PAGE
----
To all those disenfranchised trumplings/domestic terrorists — some dressed as runners-up in what looked to me like a Village People masquerade contest — who attached their Confederate flags and odious 2020 Trump banners to that massive interstate clown car train wreck at our Capitol on Wednesday, I am so glad to hear your empathetic führer “loves you” and “feels your pain.”
I feel your pain, too.
Now, Faux Viking Man and your merry mob rule crew, it’s time to take off your berserker horns, climb into your big boy jammies and walk out your collective pain. Then, in time, you too can legitimately vote the bum out of office, which — if you were paying any attention back in November — is exactly what the rest of us legally did. It’s called participatory democracy, Bubba, and — though painful at times for some — this participatory democracy of ours clobbers us all in the end.
Who among us, Republican or Democrat, hasn’t at times felt the pain of majority rule? Or, as the case may be, an insufferable oligarchy ineptly posing as majority rule. Because — and let’s be honest with ourselves now —who among us hasn’t suffered from the cumulative effects of Post Trumpatic Stress Disorder (PTSD) over these last four years?
So now, let’s all be good American neighbors and citizens again. Which means I will remove my old 1968 Pat Paulsen for President poster from my window if you, good neighbor, agree to remove your retro 2020 Trump election banner from your flagpole.
So, good neighbor, please take down your banner, in the name of everyone’s pain.
Since Jefferson first penned the words “created equal,” we have struggled with the concept of equality — racial, social, economic and constitutional equality — in this country. It seems to me even in the best of times our country takes only incremental steps down that long and difficult path. And, sometimes, that aspiring road toward human equality feels more like the road not taken. This week, thanks to Donald Trump, America took two giant goose steps down that road rarely taken — but in the wrong direction, as we’ve come to expect. We all saw it on CNN and MSNBC and Fox.
This time, had Trump’s delusional posturing not been so consequential, he would remain as usual an object of national scorn and ridicule — a gross caricature of some self-absorbed 18th century monarch, a Mel Brooks parody of Louis XVI, perhaps. “I love my people. Pull!”
Instead of human catapults, this week we saw peaceful protesters in Lafayette Park and national police using helicopters, tear gas and rubber bullets — plus Trump’s own bizarre threat of “ominous weapons” and “vicious dogs” — put a disgraceful end to that peaceful (and constitutionally protected) demonstration. Oh my, oh my, oh my, what transgressions did these demonstrators commit to bring such royal wrath down upon their heads? Lest we forget, those folks were protesting yet another police murder of an unarmed black man. They were protesting the institutional racism we have long ignored in this country. They were protesting the racial, social and economic inequalities that tear this country apart.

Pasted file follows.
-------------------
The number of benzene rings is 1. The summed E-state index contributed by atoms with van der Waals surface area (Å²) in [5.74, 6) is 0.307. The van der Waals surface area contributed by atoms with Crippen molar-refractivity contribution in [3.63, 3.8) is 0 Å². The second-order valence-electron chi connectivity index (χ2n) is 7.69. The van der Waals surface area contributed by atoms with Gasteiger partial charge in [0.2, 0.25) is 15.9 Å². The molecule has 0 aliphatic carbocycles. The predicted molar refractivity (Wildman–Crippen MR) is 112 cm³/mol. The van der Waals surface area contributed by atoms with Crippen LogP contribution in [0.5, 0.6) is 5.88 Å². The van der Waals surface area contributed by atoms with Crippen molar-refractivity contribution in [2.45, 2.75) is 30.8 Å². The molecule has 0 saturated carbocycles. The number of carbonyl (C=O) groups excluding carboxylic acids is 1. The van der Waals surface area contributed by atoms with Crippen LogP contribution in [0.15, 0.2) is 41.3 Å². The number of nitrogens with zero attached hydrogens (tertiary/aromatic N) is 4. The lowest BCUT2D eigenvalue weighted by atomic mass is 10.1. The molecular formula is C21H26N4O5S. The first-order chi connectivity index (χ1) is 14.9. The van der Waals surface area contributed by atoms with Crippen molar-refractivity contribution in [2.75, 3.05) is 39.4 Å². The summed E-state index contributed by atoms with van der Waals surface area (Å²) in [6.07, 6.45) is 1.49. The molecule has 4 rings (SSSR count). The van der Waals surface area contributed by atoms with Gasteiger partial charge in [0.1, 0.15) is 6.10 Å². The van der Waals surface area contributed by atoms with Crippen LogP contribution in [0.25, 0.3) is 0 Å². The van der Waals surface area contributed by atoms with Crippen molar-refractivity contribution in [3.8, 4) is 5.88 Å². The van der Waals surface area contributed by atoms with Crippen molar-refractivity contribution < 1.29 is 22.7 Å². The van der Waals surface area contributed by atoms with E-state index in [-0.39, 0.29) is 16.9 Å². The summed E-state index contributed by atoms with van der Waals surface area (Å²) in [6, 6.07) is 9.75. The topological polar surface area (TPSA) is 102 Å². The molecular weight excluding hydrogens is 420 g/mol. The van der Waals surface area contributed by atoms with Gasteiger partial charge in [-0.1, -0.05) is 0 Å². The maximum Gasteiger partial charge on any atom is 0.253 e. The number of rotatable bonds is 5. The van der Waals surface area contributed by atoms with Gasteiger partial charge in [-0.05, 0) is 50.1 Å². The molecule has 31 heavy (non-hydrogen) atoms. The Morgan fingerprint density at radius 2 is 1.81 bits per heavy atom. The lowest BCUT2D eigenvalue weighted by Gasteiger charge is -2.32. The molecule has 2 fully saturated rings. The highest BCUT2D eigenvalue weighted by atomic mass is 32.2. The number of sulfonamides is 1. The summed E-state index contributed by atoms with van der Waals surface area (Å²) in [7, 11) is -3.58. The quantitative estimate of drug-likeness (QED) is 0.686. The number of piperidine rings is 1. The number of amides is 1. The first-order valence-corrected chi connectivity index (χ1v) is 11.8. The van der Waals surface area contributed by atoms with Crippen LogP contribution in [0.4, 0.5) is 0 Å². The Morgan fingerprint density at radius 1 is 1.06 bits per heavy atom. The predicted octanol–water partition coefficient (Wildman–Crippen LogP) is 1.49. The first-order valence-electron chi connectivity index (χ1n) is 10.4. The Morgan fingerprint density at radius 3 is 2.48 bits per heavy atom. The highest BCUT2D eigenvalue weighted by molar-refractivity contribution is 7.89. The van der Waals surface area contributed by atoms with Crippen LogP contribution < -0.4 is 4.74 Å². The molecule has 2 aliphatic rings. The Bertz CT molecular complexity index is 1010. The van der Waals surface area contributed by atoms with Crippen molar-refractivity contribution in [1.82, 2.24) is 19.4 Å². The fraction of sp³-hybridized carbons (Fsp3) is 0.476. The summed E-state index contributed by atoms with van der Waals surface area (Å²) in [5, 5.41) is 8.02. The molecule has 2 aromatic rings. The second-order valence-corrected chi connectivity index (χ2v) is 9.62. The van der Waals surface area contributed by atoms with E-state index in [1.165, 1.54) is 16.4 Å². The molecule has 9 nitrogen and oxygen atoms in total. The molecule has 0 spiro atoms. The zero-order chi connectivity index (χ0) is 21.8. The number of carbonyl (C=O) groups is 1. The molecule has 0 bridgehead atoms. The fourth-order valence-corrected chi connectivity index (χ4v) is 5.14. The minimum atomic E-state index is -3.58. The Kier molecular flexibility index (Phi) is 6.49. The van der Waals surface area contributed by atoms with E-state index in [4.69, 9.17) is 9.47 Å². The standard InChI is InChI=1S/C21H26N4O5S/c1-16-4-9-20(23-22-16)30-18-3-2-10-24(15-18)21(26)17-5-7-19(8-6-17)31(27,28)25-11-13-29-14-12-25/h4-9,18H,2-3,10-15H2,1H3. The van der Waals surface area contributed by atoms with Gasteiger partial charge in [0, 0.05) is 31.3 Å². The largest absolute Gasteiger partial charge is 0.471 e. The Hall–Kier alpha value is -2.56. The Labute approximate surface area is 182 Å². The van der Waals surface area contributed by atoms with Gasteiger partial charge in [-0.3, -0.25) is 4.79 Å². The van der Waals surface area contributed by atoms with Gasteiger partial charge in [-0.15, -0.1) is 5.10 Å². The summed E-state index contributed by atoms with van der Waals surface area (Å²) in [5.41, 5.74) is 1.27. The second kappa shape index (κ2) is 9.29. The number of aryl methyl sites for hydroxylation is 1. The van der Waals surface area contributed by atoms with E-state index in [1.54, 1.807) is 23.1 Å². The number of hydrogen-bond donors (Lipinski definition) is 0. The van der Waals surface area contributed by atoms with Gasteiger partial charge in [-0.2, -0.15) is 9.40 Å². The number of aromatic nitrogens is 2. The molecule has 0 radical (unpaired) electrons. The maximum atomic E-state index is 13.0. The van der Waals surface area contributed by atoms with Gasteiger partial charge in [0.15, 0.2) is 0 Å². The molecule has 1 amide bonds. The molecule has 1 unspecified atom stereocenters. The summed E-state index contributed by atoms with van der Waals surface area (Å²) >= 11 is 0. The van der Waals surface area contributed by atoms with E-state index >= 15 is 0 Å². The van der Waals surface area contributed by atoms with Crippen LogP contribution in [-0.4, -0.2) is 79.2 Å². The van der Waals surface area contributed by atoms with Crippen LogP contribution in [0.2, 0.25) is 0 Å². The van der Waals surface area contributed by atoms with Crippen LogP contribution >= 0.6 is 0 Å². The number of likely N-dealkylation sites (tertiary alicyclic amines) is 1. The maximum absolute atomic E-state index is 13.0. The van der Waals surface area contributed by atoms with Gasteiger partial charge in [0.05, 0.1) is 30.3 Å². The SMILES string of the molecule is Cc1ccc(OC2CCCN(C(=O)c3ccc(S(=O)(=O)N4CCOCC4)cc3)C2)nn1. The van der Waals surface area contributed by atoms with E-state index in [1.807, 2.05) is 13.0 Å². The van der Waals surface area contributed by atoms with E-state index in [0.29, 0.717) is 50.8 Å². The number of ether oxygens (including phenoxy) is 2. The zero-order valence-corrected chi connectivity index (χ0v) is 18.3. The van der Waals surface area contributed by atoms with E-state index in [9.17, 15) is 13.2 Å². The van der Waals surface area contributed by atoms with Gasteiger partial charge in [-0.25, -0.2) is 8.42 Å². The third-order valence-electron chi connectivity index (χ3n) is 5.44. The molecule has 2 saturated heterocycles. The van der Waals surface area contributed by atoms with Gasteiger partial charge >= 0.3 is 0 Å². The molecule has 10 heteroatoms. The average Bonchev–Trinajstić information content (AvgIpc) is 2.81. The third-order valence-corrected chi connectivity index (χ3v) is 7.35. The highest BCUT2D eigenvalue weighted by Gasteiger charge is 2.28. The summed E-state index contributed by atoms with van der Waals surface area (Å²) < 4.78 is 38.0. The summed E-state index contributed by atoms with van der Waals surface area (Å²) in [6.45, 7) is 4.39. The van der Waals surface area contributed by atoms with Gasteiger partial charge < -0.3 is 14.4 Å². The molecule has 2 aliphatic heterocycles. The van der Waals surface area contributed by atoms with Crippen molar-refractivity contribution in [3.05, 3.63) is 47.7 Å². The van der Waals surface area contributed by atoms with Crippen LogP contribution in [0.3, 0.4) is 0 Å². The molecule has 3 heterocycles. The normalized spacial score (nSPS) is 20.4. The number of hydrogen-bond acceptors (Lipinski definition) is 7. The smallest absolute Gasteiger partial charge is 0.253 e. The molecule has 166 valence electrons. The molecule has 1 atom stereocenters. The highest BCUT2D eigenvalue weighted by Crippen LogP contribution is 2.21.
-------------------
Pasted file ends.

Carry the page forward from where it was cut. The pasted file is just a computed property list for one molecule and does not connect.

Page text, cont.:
Frankly, who blames them? And, frankly, what a missed opportunity, a Churchill moment, to take an incremental step down that long and difficult path toward national unity.
Yet — as any deposed monarch will tell you — when the opposition grows exponentially, the king soon runs out of royal hounds.
It’s hard for anyone to have empathy for a man who has no empathy for anyone except himself. A man who castigates journalists who ask legitimate “nasty” questions and are “unappreciative” of the fine work he does. A man who brags about his COVID-19 press conference ratings and what a truly “great” and “amazing” and “fantastic” and “tremendous” and “incredible” job he is doing even though he inherited a thankless job from a previous “failed” and “broken” administration. Really, Donald?
About the only thing this self-aggrandizing perfect storm of a president hasn’t taken credit for is the new COVID-19 emergency face mask made from day-old pancakes and his own “incredible” lack of ownership to this crisis.
What a perfect time to self-quarantine from Donald Trump and stream old movies instead. Last night in the name of social distancing that is what I did. I couldn’t help compare General Turgidson’s argument for preemptive nuclear strike “ten to twenty million dead, depending on the breaks” to Trump’s “if we could hold that down to 100,000 and 200,000, we altogether have done a very good job.”
Just so we’re on the same Trump/Turgidson tag team page here — we are talking body counts. Scarier yet, Trump’s new statistical revelation may prove — like his earlier packed churches all over our country by Easter hallucinations — aspirational at best.
Given the Grand Equivocator’s pathological allergies to truth, no one really knows what he’ll say next. I, for one, know not what future pearls of sophist wisdom might spew from the cleaved lips of our new General Turgidson. I do suspect those words will prove more unnerving than all the chilly stuff found in "Dr. Strangelove." That’s because, unlike "Dr. Strangelove," Donald Trump isn’t fiction.